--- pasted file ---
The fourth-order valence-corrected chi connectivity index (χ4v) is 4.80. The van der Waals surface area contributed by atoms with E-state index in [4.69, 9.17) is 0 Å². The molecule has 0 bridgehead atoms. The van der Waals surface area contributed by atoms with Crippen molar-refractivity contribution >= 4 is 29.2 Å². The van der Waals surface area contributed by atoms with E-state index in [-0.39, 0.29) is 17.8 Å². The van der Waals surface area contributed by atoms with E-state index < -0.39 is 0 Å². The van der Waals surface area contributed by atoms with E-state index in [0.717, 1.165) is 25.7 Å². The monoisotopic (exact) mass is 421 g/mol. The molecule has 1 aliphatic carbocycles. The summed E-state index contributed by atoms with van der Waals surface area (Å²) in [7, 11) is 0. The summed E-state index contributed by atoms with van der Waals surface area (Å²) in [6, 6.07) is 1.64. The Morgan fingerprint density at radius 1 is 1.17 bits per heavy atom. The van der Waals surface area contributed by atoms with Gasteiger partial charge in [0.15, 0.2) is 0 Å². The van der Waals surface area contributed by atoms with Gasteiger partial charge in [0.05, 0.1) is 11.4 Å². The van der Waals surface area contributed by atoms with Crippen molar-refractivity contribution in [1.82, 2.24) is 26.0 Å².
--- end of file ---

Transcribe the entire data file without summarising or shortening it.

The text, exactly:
The fourth-order valence-corrected chi connectivity index (χ4v) is 4.80. The van der Waals surface area contributed by atoms with E-state index in [4.69, 9.17) is 0 Å². The molecule has 0 bridgehead atoms. The van der Waals surface area contributed by atoms with Crippen molar-refractivity contribution >= 4 is 29.2 Å². The van der Waals surface area contributed by atoms with E-state index in [-0.39, 0.29) is 17.8 Å². The van der Waals surface area contributed by atoms with E-state index < -0.39 is 0 Å². The van der Waals surface area contributed by atoms with E-state index in [0.717, 1.165) is 25.7 Å². The monoisotopic (exact) mass is 421 g/mol. The molecule has 1 aliphatic carbocycles. The summed E-state index contributed by atoms with van der Waals surface area (Å²) in [7, 11) is 0. The summed E-state index contributed by atoms with van der Waals surface area (Å²) in [6, 6.07) is 1.64. The Morgan fingerprint density at radius 1 is 1.17 bits per heavy atom. The van der Waals surface area contributed by atoms with Gasteiger partial charge in [0.15, 0.2) is 0 Å². The van der Waals surface area contributed by atoms with Gasteiger partial charge in [0.05, 0.1) is 11.4 Å². The van der Waals surface area contributed by atoms with Crippen molar-refractivity contribution in [1.82, 2.24) is 26.0 Å².